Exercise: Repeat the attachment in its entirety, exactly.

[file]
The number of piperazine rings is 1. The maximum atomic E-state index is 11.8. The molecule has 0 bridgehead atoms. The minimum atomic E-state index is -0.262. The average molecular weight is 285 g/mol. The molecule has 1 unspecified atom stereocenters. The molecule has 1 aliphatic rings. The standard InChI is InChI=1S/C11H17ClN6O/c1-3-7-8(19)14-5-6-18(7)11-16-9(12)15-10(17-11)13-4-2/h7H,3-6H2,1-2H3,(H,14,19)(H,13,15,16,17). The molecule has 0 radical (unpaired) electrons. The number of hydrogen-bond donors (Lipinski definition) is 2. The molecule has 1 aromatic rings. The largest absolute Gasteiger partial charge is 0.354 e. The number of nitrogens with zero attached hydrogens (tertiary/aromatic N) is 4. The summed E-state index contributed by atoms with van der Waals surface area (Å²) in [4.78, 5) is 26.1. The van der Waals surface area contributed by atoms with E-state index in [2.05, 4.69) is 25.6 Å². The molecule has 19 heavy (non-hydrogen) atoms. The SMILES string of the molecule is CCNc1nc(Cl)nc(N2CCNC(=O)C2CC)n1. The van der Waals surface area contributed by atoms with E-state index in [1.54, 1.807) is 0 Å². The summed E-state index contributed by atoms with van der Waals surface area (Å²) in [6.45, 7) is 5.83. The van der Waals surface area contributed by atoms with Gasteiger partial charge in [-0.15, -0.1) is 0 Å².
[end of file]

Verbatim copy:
The number of piperazine rings is 1. The maximum atomic E-state index is 11.8. The molecule has 0 bridgehead atoms. The minimum atomic E-state index is -0.262. The average molecular weight is 285 g/mol. The molecule has 1 unspecified atom stereocenters. The molecule has 1 aliphatic rings. The standard InChI is InChI=1S/C11H17ClN6O/c1-3-7-8(19)14-5-6-18(7)11-16-9(12)15-10(17-11)13-4-2/h7H,3-6H2,1-2H3,(H,14,19)(H,13,15,16,17). The molecule has 0 radical (unpaired) electrons. The number of hydrogen-bond donors (Lipinski definition) is 2. The molecule has 1 aromatic rings. The largest absolute Gasteiger partial charge is 0.354 e. The number of nitrogens with zero attached hydrogens (tertiary/aromatic N) is 4. The summed E-state index contributed by atoms with van der Waals surface area (Å²) in [4.78, 5) is 26.1. The van der Waals surface area contributed by atoms with E-state index in [2.05, 4.69) is 25.6 Å². The molecule has 19 heavy (non-hydrogen) atoms. The SMILES string of the molecule is CCNc1nc(Cl)nc(N2CCNC(=O)C2CC)n1. The van der Waals surface area contributed by atoms with E-state index in [1.54, 1.807) is 0 Å². The summed E-state index contributed by atoms with van der Waals surface area (Å²) in [6.45, 7) is 5.83. The van der Waals surface area contributed by atoms with Gasteiger partial charge in [-0.15, -0.1) is 0 Å².